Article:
COMBINE OCT-FFR: Combined Techniques Improve Plaque Identification in Diabetics

The use of fractional flow reserve (FFR) combined with optical coherence tomography (OCT) improves the accuracy of high-risk lesion identification in diabetic patients, a new study indicates.

Presented at Transcatheter Cardiovascular Therapeutics (TCT 2020), the COMBINE (OCT-FFR) trial was a prospective international natural history study that included 483 patients with stable or acute coronary syndromes and diabetes mellitus who were undergoing angiography who had one or more non-culprit lesions with a 40% to 80% diameter stenosis. Depending on the presence of thin cap fibroatheromas (TCFAs), patients were separated into either TCFA negative (Group A) or TCFA positive (Group B) groups. Those with target lesions with FFR <0.80 were revascularized (Group C). The primary endpoint was the incidence of target lesion-related major adverse cardiovascular events (MACE) defined as cardiac death, target vessel myocardial infarction, clinically-driven target lesion revascularization, or hospitalization with unstable angina at 18 months.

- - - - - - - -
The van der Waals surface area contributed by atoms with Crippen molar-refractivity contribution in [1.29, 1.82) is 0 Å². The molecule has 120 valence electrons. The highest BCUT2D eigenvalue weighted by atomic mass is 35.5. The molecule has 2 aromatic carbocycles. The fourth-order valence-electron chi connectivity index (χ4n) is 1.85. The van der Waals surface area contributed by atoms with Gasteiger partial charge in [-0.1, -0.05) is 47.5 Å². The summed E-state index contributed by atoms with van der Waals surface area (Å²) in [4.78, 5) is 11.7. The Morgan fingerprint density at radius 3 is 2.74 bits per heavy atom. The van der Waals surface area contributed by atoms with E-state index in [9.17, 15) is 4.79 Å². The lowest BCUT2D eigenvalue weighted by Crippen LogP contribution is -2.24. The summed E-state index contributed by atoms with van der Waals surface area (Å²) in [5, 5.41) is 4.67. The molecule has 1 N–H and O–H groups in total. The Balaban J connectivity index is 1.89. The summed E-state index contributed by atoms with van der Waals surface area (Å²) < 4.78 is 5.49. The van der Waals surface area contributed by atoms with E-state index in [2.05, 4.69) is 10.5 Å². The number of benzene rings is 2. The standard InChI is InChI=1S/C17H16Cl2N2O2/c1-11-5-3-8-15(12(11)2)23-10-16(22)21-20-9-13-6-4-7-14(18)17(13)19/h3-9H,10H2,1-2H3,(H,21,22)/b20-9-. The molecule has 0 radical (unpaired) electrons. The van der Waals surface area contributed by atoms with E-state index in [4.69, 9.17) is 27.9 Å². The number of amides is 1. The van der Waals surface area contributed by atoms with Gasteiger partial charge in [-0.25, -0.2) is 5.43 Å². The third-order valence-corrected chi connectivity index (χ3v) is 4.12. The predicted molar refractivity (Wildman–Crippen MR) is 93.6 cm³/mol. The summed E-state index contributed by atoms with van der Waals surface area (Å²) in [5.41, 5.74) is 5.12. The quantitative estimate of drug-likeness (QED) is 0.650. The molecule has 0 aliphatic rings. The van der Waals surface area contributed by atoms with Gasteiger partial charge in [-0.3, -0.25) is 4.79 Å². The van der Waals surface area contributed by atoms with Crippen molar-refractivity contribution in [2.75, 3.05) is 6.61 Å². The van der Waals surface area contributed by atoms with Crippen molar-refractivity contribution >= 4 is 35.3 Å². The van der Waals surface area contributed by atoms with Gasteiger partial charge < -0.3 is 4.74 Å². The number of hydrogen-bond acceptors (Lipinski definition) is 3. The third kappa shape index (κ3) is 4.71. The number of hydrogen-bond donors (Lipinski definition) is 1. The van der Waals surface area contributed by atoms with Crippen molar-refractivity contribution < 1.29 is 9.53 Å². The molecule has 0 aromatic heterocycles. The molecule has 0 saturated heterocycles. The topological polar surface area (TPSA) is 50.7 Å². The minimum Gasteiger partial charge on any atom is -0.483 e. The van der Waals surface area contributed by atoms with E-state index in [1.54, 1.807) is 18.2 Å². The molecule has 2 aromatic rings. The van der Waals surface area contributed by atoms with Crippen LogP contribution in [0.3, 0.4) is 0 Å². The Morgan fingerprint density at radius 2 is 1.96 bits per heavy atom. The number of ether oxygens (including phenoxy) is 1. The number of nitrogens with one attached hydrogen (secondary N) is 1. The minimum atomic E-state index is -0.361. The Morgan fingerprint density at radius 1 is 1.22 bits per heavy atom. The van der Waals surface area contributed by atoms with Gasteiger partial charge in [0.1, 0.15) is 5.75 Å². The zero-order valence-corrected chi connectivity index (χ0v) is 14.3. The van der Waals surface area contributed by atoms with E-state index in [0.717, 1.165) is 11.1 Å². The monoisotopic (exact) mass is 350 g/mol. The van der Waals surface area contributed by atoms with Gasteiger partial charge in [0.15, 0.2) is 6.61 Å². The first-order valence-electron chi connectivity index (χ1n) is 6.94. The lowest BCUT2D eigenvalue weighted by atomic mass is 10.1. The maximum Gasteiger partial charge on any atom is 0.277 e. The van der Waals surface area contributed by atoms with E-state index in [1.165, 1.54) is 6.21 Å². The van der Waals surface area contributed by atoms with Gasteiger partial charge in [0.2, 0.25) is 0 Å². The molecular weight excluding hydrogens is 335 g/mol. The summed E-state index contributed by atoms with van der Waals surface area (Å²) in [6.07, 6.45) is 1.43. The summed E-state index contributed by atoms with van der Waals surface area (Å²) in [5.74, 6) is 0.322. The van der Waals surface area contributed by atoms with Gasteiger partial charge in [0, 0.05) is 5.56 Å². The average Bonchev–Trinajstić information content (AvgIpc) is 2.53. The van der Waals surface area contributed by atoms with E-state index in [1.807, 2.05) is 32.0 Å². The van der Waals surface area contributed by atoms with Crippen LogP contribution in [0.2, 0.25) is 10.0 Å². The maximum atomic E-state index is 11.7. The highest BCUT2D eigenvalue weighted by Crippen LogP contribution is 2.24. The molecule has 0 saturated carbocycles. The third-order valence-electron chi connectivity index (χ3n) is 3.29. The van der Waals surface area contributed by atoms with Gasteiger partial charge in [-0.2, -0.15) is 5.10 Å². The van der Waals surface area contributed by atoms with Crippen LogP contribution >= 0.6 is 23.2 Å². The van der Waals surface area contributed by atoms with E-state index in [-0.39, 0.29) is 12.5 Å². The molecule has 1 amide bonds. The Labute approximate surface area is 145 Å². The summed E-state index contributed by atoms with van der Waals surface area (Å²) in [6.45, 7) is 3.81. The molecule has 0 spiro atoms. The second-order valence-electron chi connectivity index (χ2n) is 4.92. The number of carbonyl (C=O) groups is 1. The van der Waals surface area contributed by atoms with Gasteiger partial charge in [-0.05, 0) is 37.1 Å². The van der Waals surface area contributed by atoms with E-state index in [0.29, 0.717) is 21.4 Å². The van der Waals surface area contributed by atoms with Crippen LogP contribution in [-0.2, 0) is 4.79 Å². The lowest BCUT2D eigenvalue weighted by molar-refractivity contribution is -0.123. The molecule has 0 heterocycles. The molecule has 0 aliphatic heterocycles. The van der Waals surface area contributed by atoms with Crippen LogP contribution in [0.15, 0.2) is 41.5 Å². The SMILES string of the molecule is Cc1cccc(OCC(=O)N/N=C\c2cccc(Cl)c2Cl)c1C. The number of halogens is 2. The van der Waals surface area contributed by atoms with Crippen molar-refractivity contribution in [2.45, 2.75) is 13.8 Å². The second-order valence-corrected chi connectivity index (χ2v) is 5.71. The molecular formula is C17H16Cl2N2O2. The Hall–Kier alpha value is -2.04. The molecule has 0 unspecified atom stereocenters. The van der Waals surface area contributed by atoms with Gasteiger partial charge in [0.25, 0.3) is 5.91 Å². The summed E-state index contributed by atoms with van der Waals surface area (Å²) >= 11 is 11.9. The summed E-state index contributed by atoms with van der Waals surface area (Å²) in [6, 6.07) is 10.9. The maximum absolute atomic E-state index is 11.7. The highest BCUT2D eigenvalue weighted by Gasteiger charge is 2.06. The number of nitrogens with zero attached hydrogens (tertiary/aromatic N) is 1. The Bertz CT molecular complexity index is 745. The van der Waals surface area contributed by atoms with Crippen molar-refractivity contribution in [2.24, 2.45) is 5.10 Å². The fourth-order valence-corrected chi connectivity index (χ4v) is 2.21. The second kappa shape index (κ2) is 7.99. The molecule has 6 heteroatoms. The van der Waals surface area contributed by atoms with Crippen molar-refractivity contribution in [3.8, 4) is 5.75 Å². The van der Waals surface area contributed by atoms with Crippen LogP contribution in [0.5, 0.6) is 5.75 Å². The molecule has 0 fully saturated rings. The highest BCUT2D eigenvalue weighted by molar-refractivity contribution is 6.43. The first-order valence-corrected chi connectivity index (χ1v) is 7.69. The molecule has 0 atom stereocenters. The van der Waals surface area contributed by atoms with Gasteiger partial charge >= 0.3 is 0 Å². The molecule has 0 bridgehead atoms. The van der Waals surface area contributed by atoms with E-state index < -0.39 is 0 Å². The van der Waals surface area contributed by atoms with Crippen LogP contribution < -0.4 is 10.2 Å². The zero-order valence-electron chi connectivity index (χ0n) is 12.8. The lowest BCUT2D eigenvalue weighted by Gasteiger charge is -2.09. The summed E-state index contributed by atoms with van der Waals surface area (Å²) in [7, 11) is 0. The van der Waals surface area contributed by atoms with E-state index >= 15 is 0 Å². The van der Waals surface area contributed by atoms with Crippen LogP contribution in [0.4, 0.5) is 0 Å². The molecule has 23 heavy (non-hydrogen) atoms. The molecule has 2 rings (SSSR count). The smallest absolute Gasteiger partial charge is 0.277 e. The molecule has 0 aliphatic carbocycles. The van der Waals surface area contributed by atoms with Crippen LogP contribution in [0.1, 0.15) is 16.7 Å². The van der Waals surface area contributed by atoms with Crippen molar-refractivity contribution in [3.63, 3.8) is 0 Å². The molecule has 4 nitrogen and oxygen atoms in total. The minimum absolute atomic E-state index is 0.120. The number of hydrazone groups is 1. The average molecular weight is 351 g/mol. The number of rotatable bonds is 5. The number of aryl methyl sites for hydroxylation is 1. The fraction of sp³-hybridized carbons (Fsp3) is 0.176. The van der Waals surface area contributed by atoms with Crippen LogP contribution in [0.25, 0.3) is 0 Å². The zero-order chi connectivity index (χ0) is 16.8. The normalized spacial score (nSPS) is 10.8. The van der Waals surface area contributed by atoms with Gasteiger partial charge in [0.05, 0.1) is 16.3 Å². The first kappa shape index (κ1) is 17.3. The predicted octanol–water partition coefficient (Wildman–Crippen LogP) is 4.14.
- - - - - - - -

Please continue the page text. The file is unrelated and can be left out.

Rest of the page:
According to the results, the primary endpoint occurred in 13.3% of Group B patients vs. 3.1% of Group A patients (HR=4.7; 95% CI, 2.0 to 10.9; P=0.0004). This suggested that the presence of TCFAs was predictive of future events even in the absence of abnormal FFR. The adverse event rate was higher than the rate of events among revascularized lesions with abnormal FFR at baseline, the authors reported.

“In patients with diabetes, COMBINE (OCT-FFR) showed that the presence of a high-risk plaque (TCFA) is a strong predictor of future MACE, despite lack of ischemia,” said Elvin Kedhi, MD, PhD, a professor of cardiology at Liberal University Brussel Hopital Erasme and Silesian Medical University, in Katowice, Poland, said in a press release about the study. “Additionally, patients with high-risk plaques (TCFAs) have a significant increase in target-lesion related MACE and MI compared to patients without TCFA at 18 months. These findings indicate that combining FFR and OCT can improve the accuracy of high-risk lesion and patient identification and should be adopted in practice.”

Kedhi E. Outcomes From The North American COVID-19 STEMI Registry. Presented at TCT 2020.